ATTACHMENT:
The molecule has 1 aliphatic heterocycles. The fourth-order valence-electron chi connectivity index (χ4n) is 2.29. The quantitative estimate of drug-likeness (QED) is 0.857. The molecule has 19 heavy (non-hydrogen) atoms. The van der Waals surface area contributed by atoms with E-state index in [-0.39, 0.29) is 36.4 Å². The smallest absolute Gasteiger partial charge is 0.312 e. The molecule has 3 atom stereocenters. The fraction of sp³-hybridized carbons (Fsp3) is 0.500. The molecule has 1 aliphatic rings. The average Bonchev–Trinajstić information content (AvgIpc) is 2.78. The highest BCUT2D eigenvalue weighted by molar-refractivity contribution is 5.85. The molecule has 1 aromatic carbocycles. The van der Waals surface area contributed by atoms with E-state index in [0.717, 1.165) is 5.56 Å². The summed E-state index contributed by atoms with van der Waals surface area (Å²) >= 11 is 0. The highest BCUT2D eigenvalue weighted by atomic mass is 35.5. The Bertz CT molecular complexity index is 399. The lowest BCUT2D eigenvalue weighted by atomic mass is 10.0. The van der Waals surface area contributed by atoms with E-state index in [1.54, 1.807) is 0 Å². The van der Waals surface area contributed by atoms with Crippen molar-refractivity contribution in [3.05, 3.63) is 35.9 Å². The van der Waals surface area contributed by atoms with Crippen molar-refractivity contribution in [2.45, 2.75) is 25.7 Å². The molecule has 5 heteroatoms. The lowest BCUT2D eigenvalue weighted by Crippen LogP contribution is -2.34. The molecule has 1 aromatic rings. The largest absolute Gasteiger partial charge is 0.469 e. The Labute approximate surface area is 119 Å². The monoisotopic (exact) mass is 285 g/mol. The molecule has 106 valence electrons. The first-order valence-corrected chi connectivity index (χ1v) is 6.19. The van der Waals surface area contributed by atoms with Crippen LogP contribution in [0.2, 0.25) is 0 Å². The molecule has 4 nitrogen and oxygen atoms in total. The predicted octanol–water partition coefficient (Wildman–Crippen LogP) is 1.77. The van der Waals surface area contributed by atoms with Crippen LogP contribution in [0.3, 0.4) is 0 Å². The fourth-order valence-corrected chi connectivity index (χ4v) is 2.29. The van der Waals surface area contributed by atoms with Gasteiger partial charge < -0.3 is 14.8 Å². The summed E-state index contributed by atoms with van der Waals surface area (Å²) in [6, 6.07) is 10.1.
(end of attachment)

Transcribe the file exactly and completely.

The molecule has 1 aliphatic heterocycles. The fourth-order valence-electron chi connectivity index (χ4n) is 2.29. The quantitative estimate of drug-likeness (QED) is 0.857. The molecule has 19 heavy (non-hydrogen) atoms. The van der Waals surface area contributed by atoms with E-state index in [-0.39, 0.29) is 36.4 Å². The smallest absolute Gasteiger partial charge is 0.312 e. The molecule has 3 atom stereocenters. The fraction of sp³-hybridized carbons (Fsp3) is 0.500. The molecule has 1 aliphatic rings. The average Bonchev–Trinajstić information content (AvgIpc) is 2.78. The highest BCUT2D eigenvalue weighted by molar-refractivity contribution is 5.85. The molecule has 1 aromatic carbocycles. The van der Waals surface area contributed by atoms with E-state index in [0.717, 1.165) is 5.56 Å². The summed E-state index contributed by atoms with van der Waals surface area (Å²) >= 11 is 0. The highest BCUT2D eigenvalue weighted by atomic mass is 35.5. The Bertz CT molecular complexity index is 399. The lowest BCUT2D eigenvalue weighted by atomic mass is 10.0. The van der Waals surface area contributed by atoms with E-state index in [1.54, 1.807) is 0 Å². The van der Waals surface area contributed by atoms with Crippen molar-refractivity contribution in [3.05, 3.63) is 35.9 Å². The van der Waals surface area contributed by atoms with Crippen molar-refractivity contribution in [2.45, 2.75) is 25.7 Å². The molecule has 5 heteroatoms. The lowest BCUT2D eigenvalue weighted by Crippen LogP contribution is -2.34. The molecule has 1 aromatic rings. The largest absolute Gasteiger partial charge is 0.469 e. The Labute approximate surface area is 119 Å². The monoisotopic (exact) mass is 285 g/mol. The molecule has 106 valence electrons. The first-order valence-corrected chi connectivity index (χ1v) is 6.19. The van der Waals surface area contributed by atoms with Crippen LogP contribution in [0.2, 0.25) is 0 Å². The molecule has 4 nitrogen and oxygen atoms in total. The predicted octanol–water partition coefficient (Wildman–Crippen LogP) is 1.77. The van der Waals surface area contributed by atoms with Crippen LogP contribution in [0.3, 0.4) is 0 Å². The fourth-order valence-corrected chi connectivity index (χ4v) is 2.29. The van der Waals surface area contributed by atoms with Gasteiger partial charge < -0.3 is 14.8 Å². The summed E-state index contributed by atoms with van der Waals surface area (Å²) in [6, 6.07) is 10.1.